Pitt-Rivers reports in his study of Alcalá de la Sierra the belief that village children can be stolen by an outsider, disguised as a beggar or a trader, who is hired by a rich man whose ill child can only be cured with the blood of healthy babies. The practice of blood donation lent credence to the myth.
Gerald Brenan describes the mantequero as a monster in human form who lives in deserted areas and feeds on manteca ("[human] fat"). Upon capture, he shouts in a high pitch and, unless just fed, looks thin. Brenan found the myth alive during his stays in the Alpujarra (Andalusia): In 1927 or 1928, he had sublet his Yegen home to the British writer Dick Strachey, nephew of Lytton Strachey. One day, Strachey was walking on rough terrain where he saw three suspicious men. Fearing of bandoleros, he ran away, but the three Gipsies chased him and drew their knives shouting at him as a mantequero. The first impulse of the Gipsies was to kill the mantequero and use his blood for magical remedies. However the eldest Gipsy, a convict, judged safer to bring Strachey to the mayor. They offered to slit his throat themselves, but the British man claimed in his rudimentary Spanish to be a relative of king George V of England, convincing the mayor that he was not dealing with a monster.
- Manuel Blanco Romasanta (1809-1863) was the first serial killer documented in Spain. He operated in Galicia. With the fat of his victims he made soap for sale. During his trial, he alleged to be cursed with lycanthropy.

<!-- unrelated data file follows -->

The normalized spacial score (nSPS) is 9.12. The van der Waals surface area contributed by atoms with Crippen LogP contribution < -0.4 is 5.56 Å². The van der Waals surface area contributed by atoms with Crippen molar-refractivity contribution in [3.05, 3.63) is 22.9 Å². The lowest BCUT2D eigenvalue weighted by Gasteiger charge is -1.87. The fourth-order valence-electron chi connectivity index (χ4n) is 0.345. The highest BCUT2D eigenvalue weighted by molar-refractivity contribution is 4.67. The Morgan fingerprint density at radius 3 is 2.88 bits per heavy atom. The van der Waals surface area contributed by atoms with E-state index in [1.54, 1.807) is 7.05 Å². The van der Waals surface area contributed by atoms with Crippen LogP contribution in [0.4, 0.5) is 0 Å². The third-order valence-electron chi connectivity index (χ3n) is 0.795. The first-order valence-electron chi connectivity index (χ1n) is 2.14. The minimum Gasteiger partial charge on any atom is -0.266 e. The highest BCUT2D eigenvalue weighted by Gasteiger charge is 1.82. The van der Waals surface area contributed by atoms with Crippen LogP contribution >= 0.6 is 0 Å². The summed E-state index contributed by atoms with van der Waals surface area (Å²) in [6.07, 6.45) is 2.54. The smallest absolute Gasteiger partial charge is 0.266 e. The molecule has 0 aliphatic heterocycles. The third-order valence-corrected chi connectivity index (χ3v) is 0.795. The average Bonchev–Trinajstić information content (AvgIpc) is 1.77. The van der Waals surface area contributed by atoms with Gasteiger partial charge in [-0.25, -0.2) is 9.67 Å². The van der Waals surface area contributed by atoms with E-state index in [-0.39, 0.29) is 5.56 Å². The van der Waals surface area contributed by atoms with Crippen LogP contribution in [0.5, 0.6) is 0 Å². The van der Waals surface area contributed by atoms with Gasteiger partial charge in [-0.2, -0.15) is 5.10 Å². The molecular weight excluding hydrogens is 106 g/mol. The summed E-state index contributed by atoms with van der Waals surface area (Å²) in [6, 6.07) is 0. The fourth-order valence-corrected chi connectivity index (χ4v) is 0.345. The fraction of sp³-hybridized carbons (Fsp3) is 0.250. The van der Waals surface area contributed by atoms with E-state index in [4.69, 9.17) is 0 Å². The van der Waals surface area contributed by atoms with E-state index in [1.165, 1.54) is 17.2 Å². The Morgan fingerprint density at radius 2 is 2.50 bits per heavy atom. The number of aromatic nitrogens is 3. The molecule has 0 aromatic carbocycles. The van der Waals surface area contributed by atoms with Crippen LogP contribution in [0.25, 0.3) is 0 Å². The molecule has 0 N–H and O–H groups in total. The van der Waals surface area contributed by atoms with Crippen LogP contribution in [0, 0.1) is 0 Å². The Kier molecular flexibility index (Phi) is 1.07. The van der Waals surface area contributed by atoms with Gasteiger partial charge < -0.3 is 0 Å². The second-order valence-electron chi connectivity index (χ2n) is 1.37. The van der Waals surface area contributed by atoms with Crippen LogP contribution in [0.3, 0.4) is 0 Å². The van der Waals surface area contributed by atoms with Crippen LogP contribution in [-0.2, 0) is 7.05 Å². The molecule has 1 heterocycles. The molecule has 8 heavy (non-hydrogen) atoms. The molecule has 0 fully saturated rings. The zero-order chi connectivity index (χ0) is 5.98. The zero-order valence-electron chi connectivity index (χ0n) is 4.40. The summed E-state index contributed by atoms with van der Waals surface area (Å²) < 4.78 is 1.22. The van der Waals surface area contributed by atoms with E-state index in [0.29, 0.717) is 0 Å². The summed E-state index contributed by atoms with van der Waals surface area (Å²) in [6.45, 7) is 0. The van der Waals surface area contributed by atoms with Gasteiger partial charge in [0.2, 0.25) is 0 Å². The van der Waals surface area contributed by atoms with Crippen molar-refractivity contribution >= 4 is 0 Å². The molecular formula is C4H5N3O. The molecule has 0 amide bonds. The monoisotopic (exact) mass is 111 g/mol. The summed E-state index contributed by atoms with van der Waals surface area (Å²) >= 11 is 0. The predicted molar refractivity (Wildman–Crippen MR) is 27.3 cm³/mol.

- Juan Díaz de Garayo (1821-1881) was a Spanish serial killer operating in Northern Spain. He was nicknamed el Sacamantecas, which became used to scare children into behaving.
- Brenan reports that a family of Gipsies in the Sierra de Gádor was found in 1910. They stole babies to drink their warm blood. A folk healer (curandero) had told them that the blood would cure tuberculosis and keep them indefinitely alive. In the same year and the same region of Spain, Francisco Leóna and Julio Tonto Hernández kidnapped and killed a boy of seven years for his blood and fat to treat the tuberculosis of Francisco Ortega, a wealthy farmer who hired the men for that purpose.
- The Peruvian tradition of the pishtaco has many similarities being understood as monsters or foreigners who collect human fat from their victims.
- Urban legends about organ traffic show similar fears in modern contexts.
- Vampires in European folklore draw blood from humans.
- Brenan finds a similarity between the mantequero and the Persian manticore (a man-eating chimera cited by H.J. Tarry, Ctesias' Persica and Aristotle's Natural History).
- Other bogeymen in Hispanic culture are the coco, the Sack Man and the Tío del Saín (Murcia).
In popular culture
- Bernardo Atxaga's Obabakoak includes a chapter on the Sacamantecas, stating that it was believed that baby fat was what made railways so fast.
- The 2009 Spanish short film Sacamantecas was directed by Alejandro Ballesteros and Antonio Curado.
- Al Sur de Granada, pages 190-193, Gerald Brenan, 1997, Fábula - Tusquets Editores. Originally South from Granada, 1957
- Sacamantecas in the Diccionario de la Real Academia Española
- The People of the Sierra, J. A. Pitt-Rivers, page 205, 1954, Criterion Books, New York.
- manteca in the DRAE
- "Garayo "The Sacamentecas"". www.salvatierra-agurain.es.